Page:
An engineer proves once again that the best diagnostic tool is the one
that finds the source of the problem, not the newest or prettiest one
in the bag
About a hundred engineering years ago, I worked for a company that made
sunlight readable (high bright) LCDs. They used thin CCFLs (cold
cathode fluorescent lights) and optical films to do this; the CCFLs
used high-voltage inverters and worked very well. I had released a new
design to production and things went along fine for a while.
One day I was called out to the production floor – brightness was
way down. The usual swaps fixed nothing. The voltage across the tubes
was way down, but disconnected (open-circuit) it was normal.
We had just gone through a 6 Sigma training and certification
session and the engineering manager was anxious to show that 6 Sigma
was the universal cure-all. I had the normal engineer’s love of
paperwork and ceremonial procedure – I wanted to find the cause, fix
it, document it and go back to shipping product. I understand 6 Sigma’s
power in high volume production, but this was a 20-unit-per-month
problem, not millions-of-ballpoint-pens-per-day problem. While the
wizards pondered, I grabbed a failing unit and headed back to the lab.
I had been bit by this high voltage too many times before during
design and debug and wanted to think more with my brains than my
fingers. What looks (electrically) like a digit without the bloodshed
and puncture burns? I got a Q-tip, dipped one end in water, clipped a
lead to it, grounded the other end of the wire to circuit ground and
held onto the dry end. I then traced out the HV wire paths from
inverter through the chassis up to the backlights. We used flexible
silicone wire between the inverter and the lamps. As I ran my "finger"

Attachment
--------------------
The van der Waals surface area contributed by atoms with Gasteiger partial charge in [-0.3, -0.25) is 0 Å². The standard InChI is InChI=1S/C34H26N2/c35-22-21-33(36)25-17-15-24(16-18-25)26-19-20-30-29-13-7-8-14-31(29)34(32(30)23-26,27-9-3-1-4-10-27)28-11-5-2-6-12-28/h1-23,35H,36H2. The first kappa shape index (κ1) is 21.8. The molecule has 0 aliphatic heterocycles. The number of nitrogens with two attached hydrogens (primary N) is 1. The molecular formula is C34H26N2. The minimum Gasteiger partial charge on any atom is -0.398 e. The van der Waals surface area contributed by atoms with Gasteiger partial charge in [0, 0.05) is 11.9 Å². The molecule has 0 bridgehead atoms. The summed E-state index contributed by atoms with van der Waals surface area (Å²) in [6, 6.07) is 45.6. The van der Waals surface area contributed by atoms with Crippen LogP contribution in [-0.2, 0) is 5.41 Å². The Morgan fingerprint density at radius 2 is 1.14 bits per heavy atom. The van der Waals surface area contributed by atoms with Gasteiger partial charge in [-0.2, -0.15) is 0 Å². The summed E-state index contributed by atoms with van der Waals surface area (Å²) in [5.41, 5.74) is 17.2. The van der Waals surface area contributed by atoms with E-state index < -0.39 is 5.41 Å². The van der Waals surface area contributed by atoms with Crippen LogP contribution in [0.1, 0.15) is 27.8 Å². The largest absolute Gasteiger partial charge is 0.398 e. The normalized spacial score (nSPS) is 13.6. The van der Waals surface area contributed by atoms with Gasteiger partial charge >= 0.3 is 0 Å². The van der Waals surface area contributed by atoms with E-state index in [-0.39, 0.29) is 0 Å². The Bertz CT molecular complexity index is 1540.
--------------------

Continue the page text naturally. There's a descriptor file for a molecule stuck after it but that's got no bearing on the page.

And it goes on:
across a tie wrap fastening HV wires to the chassis, the lights went
from dim to OFF. I shut off power and looked at the tie wrap. It was a
soft metal pair of ears embedded in a nylon tab backed with PSA. The
metal tabs were anchored in the nylon with a wide metal tab – think of
a stamp with two flexible arms.
These metal tabs wrapped around the HV wires created a capacitor to
ground and, since the blocking cap from the HV secondary of the
transformer was on the order of a few pF, the tabs created a voltage
dividing cap and my probe was shorting out this cap. The tie-down was a
good manufacturing part, easy to place anywhere, cheap and adjustable.
It just wasn’t good for tying down HV wires. Manufacturing changed to a
nonmetallic part and my problem was solved without another puncture
Management hailed this as another case of "smarter by the numbers."
I smiled and nodded and went back to the next design problem.
About author John Linstrom: "I'm a degreed EE with 30 years experience
in analog/low level/low power instrumentation in
medical/communications/industrial environments. I currently work for a
contract manufacturer in NW Montana and for myself at SUNSPOT."